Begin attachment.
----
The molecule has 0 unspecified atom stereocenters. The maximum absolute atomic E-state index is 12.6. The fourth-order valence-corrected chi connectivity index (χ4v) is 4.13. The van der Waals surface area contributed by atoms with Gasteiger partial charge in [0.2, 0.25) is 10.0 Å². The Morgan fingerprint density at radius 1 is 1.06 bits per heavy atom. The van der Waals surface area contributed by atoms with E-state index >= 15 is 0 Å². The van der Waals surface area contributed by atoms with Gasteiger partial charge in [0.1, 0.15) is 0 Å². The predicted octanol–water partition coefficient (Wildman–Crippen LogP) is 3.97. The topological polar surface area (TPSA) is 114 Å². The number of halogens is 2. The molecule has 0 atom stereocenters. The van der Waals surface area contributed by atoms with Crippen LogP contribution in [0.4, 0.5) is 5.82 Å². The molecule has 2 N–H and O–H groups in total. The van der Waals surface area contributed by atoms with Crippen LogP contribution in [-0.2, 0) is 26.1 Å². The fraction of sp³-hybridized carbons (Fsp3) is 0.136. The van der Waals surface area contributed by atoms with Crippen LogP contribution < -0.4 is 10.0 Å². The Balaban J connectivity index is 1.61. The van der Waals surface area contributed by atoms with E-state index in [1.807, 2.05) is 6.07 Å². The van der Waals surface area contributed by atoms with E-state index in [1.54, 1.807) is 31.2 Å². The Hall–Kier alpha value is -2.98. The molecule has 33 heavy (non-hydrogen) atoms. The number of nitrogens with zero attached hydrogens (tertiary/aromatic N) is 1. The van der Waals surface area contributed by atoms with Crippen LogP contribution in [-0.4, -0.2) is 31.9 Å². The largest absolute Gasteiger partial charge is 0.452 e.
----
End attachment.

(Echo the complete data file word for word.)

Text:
The molecule has 0 unspecified atom stereocenters. The maximum absolute atomic E-state index is 12.6. The fourth-order valence-corrected chi connectivity index (χ4v) is 4.13. The van der Waals surface area contributed by atoms with Gasteiger partial charge in [0.2, 0.25) is 10.0 Å². The Morgan fingerprint density at radius 1 is 1.06 bits per heavy atom. The van der Waals surface area contributed by atoms with E-state index >= 15 is 0 Å². The van der Waals surface area contributed by atoms with Gasteiger partial charge in [0.1, 0.15) is 0 Å². The predicted octanol–water partition coefficient (Wildman–Crippen LogP) is 3.97. The topological polar surface area (TPSA) is 114 Å². The number of halogens is 2. The molecule has 0 atom stereocenters. The van der Waals surface area contributed by atoms with Crippen LogP contribution in [0.4, 0.5) is 5.82 Å². The molecule has 2 N–H and O–H groups in total. The van der Waals surface area contributed by atoms with Crippen LogP contribution in [-0.2, 0) is 26.1 Å². The fraction of sp³-hybridized carbons (Fsp3) is 0.136. The van der Waals surface area contributed by atoms with Crippen LogP contribution < -0.4 is 10.0 Å². The Balaban J connectivity index is 1.61. The van der Waals surface area contributed by atoms with E-state index in [1.807, 2.05) is 6.07 Å². The van der Waals surface area contributed by atoms with E-state index in [1.54, 1.807) is 31.2 Å². The Hall–Kier alpha value is -2.98. The molecule has 33 heavy (non-hydrogen) atoms. The number of nitrogens with zero attached hydrogens (tertiary/aromatic N) is 1. The van der Waals surface area contributed by atoms with Crippen LogP contribution in [-0.4, -0.2) is 31.9 Å². The largest absolute Gasteiger partial charge is 0.452 e.